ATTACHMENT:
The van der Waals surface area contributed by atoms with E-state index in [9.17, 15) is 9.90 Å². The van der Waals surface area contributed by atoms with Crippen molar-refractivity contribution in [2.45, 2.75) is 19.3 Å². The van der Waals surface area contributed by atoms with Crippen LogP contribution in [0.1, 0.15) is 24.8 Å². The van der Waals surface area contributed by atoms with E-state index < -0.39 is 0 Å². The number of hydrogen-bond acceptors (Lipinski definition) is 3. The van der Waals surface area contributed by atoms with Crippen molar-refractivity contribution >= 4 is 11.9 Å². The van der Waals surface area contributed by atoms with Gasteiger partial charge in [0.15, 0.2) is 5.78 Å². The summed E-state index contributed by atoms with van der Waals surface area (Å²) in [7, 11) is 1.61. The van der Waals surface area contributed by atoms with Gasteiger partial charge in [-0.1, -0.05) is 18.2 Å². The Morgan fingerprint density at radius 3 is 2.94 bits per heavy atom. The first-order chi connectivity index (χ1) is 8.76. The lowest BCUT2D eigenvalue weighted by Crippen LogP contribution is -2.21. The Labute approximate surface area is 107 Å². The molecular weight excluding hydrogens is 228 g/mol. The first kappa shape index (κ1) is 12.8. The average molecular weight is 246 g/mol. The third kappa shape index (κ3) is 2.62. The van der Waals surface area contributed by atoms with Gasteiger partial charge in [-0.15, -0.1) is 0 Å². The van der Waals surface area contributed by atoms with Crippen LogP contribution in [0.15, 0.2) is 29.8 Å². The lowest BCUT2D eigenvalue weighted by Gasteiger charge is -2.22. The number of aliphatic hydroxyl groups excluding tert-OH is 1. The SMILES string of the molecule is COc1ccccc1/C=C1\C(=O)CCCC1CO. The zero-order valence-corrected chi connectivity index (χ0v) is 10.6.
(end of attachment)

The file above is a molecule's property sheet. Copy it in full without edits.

The van der Waals surface area contributed by atoms with E-state index in [9.17, 15) is 9.90 Å². The van der Waals surface area contributed by atoms with Crippen molar-refractivity contribution in [2.45, 2.75) is 19.3 Å². The van der Waals surface area contributed by atoms with Crippen LogP contribution in [0.1, 0.15) is 24.8 Å². The van der Waals surface area contributed by atoms with E-state index < -0.39 is 0 Å². The number of hydrogen-bond acceptors (Lipinski definition) is 3. The van der Waals surface area contributed by atoms with Crippen molar-refractivity contribution >= 4 is 11.9 Å². The van der Waals surface area contributed by atoms with Gasteiger partial charge in [0.15, 0.2) is 5.78 Å². The summed E-state index contributed by atoms with van der Waals surface area (Å²) in [7, 11) is 1.61. The van der Waals surface area contributed by atoms with Gasteiger partial charge in [-0.1, -0.05) is 18.2 Å². The Morgan fingerprint density at radius 3 is 2.94 bits per heavy atom. The first-order chi connectivity index (χ1) is 8.76. The lowest BCUT2D eigenvalue weighted by Crippen LogP contribution is -2.21. The Labute approximate surface area is 107 Å². The molecular weight excluding hydrogens is 228 g/mol. The first kappa shape index (κ1) is 12.8. The average molecular weight is 246 g/mol. The third kappa shape index (κ3) is 2.62. The van der Waals surface area contributed by atoms with Gasteiger partial charge in [-0.15, -0.1) is 0 Å². The van der Waals surface area contributed by atoms with Crippen LogP contribution in [0.15, 0.2) is 29.8 Å². The lowest BCUT2D eigenvalue weighted by Gasteiger charge is -2.22. The number of aliphatic hydroxyl groups excluding tert-OH is 1. The SMILES string of the molecule is COc1ccccc1/C=C1\C(=O)CCCC1CO. The zero-order valence-corrected chi connectivity index (χ0v) is 10.6.